With practical examples at many distribution organizations, IT/OT convergence is not entirely new. But now there are strong technology and business reasons driving increased distribution IT/OT convergence.
1 IT and OT software applications
Defining IT and OT
While there are no industry-standard definitions of IT and OT in the electric power industry, it is possible to delineate the two ➔ 1 – 2. OT is typically associated with field-based devices connected to the distribution system, and the infrastructure for monitoring and controlling those devices. This includes control center based systems such as Supervisory Control and Data Acquisition (SCADA) and Distribution Management Systems (DMS). Most communications are performed device-to-device, or device-to-computer, with relatively little human interaction. IT is traditionally associated with back-office information systems used for conducting business-type transactions, such as cost and tax accounting, billing and revenue collection, asset tracking and depreciation, human resource records and time-keeping, and customer records. Manual data entry is often involved, and the computing resources have tended to be centered in offices, server rooms and corporate data centers.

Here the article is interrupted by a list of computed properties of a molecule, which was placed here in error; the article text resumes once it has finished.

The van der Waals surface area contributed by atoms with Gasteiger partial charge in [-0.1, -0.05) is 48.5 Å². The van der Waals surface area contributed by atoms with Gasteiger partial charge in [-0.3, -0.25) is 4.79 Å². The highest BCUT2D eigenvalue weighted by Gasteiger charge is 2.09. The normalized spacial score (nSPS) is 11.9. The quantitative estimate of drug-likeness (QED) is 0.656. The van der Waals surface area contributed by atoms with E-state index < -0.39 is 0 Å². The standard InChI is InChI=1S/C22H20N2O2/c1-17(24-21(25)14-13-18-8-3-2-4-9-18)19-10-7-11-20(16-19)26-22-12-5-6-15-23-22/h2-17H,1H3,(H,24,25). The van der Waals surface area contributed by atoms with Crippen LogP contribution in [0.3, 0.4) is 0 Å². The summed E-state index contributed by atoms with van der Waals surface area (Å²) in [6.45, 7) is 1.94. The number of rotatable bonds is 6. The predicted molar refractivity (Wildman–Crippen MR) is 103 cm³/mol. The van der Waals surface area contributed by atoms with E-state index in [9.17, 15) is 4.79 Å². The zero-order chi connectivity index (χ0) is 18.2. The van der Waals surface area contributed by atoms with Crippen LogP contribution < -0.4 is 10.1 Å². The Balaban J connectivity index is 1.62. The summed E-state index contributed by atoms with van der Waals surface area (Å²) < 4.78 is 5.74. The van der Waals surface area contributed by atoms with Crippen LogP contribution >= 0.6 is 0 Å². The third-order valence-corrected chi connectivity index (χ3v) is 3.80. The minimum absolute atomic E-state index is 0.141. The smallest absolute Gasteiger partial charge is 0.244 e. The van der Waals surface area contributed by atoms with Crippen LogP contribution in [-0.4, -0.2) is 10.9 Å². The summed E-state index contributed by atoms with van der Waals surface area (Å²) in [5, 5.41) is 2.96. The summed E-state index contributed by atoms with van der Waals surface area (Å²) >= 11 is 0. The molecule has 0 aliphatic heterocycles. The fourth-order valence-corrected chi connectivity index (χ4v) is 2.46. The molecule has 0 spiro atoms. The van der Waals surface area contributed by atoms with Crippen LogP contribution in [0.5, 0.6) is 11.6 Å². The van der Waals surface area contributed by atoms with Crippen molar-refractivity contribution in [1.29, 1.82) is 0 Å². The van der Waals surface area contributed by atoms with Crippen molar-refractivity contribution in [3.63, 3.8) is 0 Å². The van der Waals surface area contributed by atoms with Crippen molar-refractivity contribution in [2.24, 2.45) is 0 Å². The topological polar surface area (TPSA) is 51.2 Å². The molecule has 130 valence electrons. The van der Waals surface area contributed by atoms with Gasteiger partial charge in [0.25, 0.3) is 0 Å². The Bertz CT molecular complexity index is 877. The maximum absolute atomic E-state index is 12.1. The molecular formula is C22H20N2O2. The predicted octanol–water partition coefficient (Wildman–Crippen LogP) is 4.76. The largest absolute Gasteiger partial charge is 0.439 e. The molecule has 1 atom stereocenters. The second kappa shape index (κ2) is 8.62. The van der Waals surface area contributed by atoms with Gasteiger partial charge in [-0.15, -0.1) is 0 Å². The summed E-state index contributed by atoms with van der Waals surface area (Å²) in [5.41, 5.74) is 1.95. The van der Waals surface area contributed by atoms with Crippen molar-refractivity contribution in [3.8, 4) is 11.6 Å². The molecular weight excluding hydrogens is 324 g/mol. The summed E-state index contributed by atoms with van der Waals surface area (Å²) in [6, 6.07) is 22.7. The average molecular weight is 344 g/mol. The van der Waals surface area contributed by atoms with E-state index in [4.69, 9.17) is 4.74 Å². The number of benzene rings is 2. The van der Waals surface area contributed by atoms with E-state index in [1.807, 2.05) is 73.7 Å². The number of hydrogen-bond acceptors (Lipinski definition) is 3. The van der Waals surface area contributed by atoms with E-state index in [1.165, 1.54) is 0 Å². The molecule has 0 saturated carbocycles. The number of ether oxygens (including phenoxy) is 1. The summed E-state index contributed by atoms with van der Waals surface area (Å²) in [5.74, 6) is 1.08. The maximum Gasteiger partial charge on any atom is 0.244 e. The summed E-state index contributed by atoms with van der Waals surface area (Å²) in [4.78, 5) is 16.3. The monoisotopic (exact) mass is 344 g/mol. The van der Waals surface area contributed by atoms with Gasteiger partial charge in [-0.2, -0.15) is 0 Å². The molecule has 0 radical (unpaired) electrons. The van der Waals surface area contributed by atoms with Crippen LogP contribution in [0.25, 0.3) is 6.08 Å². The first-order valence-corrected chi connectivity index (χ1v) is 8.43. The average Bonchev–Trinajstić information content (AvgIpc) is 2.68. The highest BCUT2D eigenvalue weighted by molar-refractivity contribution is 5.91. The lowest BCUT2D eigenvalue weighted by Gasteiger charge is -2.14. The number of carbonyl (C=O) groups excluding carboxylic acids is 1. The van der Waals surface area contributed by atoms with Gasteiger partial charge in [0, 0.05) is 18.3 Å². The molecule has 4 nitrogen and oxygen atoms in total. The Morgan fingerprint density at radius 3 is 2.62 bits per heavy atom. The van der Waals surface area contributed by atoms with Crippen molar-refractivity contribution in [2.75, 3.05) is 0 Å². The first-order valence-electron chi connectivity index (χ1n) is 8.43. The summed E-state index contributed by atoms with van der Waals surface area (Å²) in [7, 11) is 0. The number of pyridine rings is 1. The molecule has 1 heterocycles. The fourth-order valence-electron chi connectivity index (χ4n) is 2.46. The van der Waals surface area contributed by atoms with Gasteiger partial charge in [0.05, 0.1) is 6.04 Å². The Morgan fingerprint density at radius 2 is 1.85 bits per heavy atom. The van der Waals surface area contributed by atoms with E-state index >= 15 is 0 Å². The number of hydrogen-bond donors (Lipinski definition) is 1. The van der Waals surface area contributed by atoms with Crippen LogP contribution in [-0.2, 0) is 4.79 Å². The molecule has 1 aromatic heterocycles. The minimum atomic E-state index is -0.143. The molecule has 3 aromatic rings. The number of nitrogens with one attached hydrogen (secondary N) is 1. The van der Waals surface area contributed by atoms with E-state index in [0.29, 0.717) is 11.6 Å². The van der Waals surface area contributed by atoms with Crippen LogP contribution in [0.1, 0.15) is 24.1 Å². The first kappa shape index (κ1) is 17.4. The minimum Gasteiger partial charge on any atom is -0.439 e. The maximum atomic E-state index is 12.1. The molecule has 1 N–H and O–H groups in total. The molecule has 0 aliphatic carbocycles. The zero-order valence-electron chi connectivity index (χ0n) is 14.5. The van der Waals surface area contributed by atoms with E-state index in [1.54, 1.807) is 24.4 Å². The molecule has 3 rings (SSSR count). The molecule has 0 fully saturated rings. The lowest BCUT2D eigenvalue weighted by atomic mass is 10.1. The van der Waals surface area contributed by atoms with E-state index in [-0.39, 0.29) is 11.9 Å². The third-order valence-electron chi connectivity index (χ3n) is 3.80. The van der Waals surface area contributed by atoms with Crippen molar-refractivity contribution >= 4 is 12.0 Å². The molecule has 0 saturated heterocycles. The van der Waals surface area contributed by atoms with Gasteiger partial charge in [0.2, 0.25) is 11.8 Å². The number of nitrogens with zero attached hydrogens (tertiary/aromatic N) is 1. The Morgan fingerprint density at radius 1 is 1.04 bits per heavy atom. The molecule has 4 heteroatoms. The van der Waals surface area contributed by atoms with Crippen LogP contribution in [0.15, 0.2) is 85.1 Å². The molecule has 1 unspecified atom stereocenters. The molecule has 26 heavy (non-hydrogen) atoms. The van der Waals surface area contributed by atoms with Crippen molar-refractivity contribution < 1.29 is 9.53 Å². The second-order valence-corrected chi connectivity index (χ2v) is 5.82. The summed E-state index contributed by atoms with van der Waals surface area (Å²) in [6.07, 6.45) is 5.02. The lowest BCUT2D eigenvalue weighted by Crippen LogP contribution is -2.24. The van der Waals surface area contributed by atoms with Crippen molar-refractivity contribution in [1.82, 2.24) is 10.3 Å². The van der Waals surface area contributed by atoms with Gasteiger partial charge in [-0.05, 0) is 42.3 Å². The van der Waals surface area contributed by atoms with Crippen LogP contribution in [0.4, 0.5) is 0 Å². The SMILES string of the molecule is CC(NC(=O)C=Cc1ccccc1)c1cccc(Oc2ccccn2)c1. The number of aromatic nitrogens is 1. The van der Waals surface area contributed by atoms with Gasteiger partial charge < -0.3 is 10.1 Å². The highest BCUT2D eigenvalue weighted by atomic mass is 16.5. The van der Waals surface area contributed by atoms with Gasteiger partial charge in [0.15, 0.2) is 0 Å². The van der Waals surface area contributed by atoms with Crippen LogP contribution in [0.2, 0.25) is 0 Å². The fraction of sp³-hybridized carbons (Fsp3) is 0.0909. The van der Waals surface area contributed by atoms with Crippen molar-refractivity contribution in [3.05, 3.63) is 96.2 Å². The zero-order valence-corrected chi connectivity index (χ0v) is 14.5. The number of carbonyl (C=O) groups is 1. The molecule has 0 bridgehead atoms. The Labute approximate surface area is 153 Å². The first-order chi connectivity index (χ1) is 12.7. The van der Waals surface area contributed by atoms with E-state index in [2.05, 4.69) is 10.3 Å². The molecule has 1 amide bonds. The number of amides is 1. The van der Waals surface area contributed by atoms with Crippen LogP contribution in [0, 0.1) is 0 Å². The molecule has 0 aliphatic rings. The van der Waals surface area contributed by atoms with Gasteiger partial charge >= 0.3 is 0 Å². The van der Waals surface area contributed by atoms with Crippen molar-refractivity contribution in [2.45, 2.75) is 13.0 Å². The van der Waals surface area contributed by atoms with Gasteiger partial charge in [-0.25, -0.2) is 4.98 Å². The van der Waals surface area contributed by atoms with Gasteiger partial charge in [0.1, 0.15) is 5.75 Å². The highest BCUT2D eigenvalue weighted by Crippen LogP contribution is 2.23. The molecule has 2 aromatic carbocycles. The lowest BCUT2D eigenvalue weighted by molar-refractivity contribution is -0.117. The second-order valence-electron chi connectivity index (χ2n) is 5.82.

2 Differentiating information technology and operational technology
Electric distribution systems have been set up with some degree of OT intelligence for a long time, in that local equipment controls have long been applied to voltage regulators, LTCs (load tap changers), capacitor bank switches, reclosers, sectionalizers, load-break switches and even electromechanical relays as local intelligence. Yet IT and OT systems are becoming increasingly more sophisticated, and the level of OT data for electrical distribution organizations continues to increase as more intelligent devices and communications are added to the grid ➔ 3.